Governor Wes Moore Announces Program Helping Maryland Residents Pay Off Student Loan Debt
Governor Wes Moore announced earlier this month that the Maryland Higher Education Commission has awarded nearly $9 million in 2022 tax credits to more than 9,000 Maryland residents who have incurred student loan debt.
“This program offers Maryland residents a critical advantage when looking for options to pay off student loan debt,” said Governor Moore. “These tax credits support student success through less debt.”
Nearly $50 million in tax credits have been awarded since the program originated in 2017. This year, more than 9,300 Maryland residents were awarded the tax credit in the amount of $966 each, totaling $8,996,358 in tax credits statewide.
Maryland taxpayers who have incurred at least $20,000 in undergraduate and/or graduate student loan debt and have at least $5,000 in outstanding student loan debt are eligible to apply for the Student Loan Debt Relief Tax Credit.
The tax credit will be claimed on the recipient’s Maryland income tax return when they file their Maryland taxes this year. If the credit is more than the taxes owed, they will receive a tax refund for the difference.
Under Maryland law, the recipient must submit proof of payment to the Maryland Higher Education Commission documenting that the tax credit was used for the purpose of paying down the qualifying student loan debt. To learn more about the program, go to https://mhec.maryland.gov/preparing/Pages/StudentLoanDebtReliefTaxCredit.aspx.
Program Helping to Reduce Student Loan Debt for Maryland Nurses Pursuing a Doctoral Degree
The Maryland Higher Education Commission recently awarded $293,914 to seven Maryland nursing faculty members in an ongoing effort to increase the number of doctoral prepared nurse faculty in Maryland.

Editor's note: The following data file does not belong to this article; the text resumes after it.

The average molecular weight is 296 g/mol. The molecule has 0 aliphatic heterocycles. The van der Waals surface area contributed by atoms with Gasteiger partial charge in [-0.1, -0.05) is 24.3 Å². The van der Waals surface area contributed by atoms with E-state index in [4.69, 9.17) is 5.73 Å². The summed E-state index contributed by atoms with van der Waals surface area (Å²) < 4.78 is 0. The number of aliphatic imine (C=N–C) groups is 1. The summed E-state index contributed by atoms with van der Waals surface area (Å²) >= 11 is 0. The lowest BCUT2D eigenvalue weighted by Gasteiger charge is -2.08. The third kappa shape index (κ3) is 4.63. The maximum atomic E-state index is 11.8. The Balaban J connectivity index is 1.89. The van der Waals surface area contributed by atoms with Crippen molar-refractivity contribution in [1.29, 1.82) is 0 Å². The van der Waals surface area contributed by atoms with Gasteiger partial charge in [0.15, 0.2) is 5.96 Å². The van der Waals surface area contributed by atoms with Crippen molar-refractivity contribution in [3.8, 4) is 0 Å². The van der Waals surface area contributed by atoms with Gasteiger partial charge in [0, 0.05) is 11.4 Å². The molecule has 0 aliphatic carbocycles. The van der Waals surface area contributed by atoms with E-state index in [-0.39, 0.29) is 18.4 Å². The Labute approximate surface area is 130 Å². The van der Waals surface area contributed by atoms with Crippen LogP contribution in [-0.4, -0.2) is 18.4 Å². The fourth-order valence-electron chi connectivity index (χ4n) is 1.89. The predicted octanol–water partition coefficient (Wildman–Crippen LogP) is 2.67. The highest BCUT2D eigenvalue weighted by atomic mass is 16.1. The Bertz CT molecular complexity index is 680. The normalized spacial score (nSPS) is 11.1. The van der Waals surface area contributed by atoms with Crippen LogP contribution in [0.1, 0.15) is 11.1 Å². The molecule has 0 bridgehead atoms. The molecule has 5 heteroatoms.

The seven nursing faculty are employed at five nursing programs across Maryland and were awarded the Nurse Educator Doctoral Grant for practice and dissertation research. The recipients will receive awards between $12,800 and $60,000 to expedite the completion of their terminal degree and reduce existing student loan debt.
While 19.3% of nurses hold a graduate degree, less than 2% have a doctoral degree. Nurses with doctorates are needed to teach future generations of nurses and to conduct research that becomes the basis for improvements in nursing science and practice. Research shows a critical need for an increase in highly educated nurses and an improved education system to address the nursing shortage expected to impact the state by 2025 through implementation of the following goals:
- Increase the proportion of nurses with a baccalaureate degree to 80%;
- Double the number of nurses with a doctorate;
- Ensure that nurses engage in lifelong learning; and
- Build an infrastructure for the collection and analysis of inter-professional data.
The deans and directors of nursing programs at two Maryland universities and three Maryland community colleges recognized and nominated nurse faculty for the awards.
- Howard Community College- 1 award
- Prince George’s Community College- 1 award
- Montgomery College- 1 award
- University of Maryland, Baltimore- 3 awards
- Washington Adventist University- 1 award
The annual process was instituted in 2012, with new nominations due every September. The program is recognized as effective in the retention of new nurse faculty. The findings of the most recent program evaluation indicate nine out of ten nursing faculty who received the Nurse Educator Doctoral Grant remained employed full time at a Maryland nursing program.
The Fiscal Year 2023 Nurse Support Program II grants were awarded by the Maryland Higher Education Commission, administrator for the Maryland Health Services Cost Review Commission.